Practitioners often prescribe treatment without confirm­atory sampling. This is a potential drawback as onychomycosis accounts for only 50% of dystrophic nails. The most likely alternative diagnoses are psoriasis and chronic trauma. Patients with psoriasis will usually report a history of rash on the elbows and knees and, more rarely, a history of associated arthritis, which can feature nail pitting—a finding not typical of onychomycosis. A history of chronic trauma can easily be elicited from the patient and is usually associated with a single nail. Other diagnoses to consider are lichen planus, Darier disease, acquired and congenital leukonychias, yellow-nail syndrome, and onychogryphosis. Lichen planus is suggested by atrophy and nail scarring that can result in loss of finger dexterity in association with the characteristic pruritic, planar, purple, polygonal papules. Nails in yellow-nail syndrome, a condition commonly associated with such respiratory disorders as chronic sinusitis, bronchiectasis, and lymphedema, become yellow and grow slowly.

It is important to rule out periungual squamous cell carcinoma, Norwegian scabies, and Reiter’s syndrome, as significant morbidity can be prevented with early diagnosis. This requires a careful history with attention to such exposures as high-risk sexual activity and intense pruritis (in cases of Norweigan scabies) or recent GI illness (in cases of Reiter’s syndrome). Perigungual squamous cell carcinoma usually affects a single nail and typically mimics a wart but can also resemble chronic paronychia with more pronounced soft-tissue changes than are found in onychomycosis; a biopsy is necessary to make a definitive diagnosis.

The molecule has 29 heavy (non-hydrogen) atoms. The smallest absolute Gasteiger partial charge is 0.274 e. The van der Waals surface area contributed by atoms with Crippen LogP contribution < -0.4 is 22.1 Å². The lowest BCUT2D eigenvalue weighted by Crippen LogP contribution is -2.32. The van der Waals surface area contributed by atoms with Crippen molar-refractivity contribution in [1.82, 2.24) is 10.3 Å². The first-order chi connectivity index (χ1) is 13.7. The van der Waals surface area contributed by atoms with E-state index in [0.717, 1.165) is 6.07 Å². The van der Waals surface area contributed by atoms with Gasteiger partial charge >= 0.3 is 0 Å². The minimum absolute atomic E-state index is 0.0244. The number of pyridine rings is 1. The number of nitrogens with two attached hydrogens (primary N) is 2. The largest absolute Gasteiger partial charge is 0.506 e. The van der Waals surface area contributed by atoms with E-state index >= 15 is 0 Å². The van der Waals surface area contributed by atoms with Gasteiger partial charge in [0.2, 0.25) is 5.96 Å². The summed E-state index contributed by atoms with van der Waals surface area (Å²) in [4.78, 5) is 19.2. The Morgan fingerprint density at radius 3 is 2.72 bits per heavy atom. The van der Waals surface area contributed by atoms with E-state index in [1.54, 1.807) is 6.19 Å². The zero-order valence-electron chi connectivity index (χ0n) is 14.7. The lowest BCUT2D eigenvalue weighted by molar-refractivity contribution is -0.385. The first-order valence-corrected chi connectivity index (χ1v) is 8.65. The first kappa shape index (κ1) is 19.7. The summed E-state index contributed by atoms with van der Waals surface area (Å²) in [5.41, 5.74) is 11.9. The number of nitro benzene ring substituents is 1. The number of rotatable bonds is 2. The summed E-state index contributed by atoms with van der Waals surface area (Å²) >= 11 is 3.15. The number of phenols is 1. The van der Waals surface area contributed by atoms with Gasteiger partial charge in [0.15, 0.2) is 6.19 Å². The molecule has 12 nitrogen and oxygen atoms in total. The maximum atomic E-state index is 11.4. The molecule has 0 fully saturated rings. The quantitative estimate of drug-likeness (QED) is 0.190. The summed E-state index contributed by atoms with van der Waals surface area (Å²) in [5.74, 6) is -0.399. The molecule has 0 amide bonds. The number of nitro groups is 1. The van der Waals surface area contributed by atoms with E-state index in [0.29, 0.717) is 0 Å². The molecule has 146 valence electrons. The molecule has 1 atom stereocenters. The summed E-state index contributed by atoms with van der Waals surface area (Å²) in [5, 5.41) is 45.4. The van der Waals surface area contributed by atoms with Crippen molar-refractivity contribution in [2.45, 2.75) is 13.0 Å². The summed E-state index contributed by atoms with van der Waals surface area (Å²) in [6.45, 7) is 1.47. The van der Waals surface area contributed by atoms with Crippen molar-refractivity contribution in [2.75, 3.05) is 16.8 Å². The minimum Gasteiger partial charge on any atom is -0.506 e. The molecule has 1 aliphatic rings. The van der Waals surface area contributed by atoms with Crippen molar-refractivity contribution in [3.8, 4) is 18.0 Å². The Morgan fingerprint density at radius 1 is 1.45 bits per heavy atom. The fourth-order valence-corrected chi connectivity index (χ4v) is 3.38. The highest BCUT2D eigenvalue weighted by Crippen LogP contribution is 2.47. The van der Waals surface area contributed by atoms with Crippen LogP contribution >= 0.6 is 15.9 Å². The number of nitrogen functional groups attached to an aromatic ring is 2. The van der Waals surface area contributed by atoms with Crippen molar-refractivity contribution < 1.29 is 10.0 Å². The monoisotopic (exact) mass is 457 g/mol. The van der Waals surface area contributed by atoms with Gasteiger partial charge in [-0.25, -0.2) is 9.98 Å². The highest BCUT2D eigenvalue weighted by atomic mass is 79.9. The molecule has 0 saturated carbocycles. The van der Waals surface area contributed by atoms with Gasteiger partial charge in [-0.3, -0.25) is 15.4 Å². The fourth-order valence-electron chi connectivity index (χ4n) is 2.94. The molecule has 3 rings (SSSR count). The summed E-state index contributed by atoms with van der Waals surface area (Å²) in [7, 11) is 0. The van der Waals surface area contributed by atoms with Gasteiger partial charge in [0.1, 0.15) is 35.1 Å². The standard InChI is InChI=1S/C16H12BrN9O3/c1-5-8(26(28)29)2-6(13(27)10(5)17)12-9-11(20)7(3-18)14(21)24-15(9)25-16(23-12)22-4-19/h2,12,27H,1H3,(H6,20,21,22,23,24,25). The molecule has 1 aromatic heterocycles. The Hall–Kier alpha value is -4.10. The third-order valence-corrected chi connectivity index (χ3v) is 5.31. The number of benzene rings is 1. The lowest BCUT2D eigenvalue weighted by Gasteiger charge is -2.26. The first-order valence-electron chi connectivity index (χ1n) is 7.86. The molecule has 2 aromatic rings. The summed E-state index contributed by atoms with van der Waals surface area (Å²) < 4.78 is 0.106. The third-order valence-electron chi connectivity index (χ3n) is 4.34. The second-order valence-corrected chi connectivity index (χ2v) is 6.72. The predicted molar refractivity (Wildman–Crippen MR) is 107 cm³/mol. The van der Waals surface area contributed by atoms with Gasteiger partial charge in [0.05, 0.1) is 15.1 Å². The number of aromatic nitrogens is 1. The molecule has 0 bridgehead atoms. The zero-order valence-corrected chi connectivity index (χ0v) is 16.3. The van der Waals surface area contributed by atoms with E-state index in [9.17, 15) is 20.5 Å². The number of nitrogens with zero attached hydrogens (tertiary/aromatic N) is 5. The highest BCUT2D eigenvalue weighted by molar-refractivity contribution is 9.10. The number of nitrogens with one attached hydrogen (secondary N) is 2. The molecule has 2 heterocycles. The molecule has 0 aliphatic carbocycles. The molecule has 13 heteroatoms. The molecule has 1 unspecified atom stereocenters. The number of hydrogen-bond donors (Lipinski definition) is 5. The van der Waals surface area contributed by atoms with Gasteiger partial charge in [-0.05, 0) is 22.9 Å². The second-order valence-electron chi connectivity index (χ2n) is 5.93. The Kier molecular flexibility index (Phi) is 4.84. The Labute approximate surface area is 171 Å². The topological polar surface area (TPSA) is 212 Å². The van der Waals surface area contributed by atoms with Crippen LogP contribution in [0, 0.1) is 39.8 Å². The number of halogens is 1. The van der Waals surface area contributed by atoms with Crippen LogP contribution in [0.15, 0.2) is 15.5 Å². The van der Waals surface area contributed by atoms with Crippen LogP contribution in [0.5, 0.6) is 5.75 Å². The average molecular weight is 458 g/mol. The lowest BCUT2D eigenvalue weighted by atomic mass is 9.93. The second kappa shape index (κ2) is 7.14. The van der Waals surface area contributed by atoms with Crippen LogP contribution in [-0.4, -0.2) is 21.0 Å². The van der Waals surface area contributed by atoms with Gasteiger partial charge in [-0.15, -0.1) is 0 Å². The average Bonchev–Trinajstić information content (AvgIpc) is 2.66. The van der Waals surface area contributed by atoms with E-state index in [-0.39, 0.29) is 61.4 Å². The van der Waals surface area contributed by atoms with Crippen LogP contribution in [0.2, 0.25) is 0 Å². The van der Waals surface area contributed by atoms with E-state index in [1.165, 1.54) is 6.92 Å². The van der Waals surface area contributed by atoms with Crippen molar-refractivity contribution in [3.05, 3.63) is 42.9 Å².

Onychomycosis treatment is guided by whether the nail matrix area is involved. If the matrix is spared, topical treatment with ciclopirox nail lacquer along with careful nail debridement is effective. Otherwise, systemic treatment offers the best chance for cure. In one large meta-analysis, terbinafine was found to be the most effective single-agent treatment for onychomycosis, with a cure rate of 76% compared with 60% for griseofulvin and 48% for fluconazole. The most common side effects of terbinafine include nausea, diarrhea, and mild abdominal pain. Recently, combination therapy has been shown to be more effective than single-agent treatment, with one study demonstrating terbinafine combined with ciclopirox nail lacquer achieving mycologic cure of 88% compared with 65% for terbinafine alone. Fluconazole and itraconazole are better suited for treatment of candidal onychomycosis. Debridement and avulsion therapy are two helpful mechanical adjunct treatments. Mechanical debridement can help with painful nails, although it is rarely enough to cure onychomycosis as monotherapy. Partial nail avulsion is preferred over total nail avulsion, as removing the entire nail leads to increased rates of ingrown nails and other irritation reactions.

This patient was given a three-month course of terbinafine 250 mg daily. Six months later, his nails were no longer yellowed or dystrophic.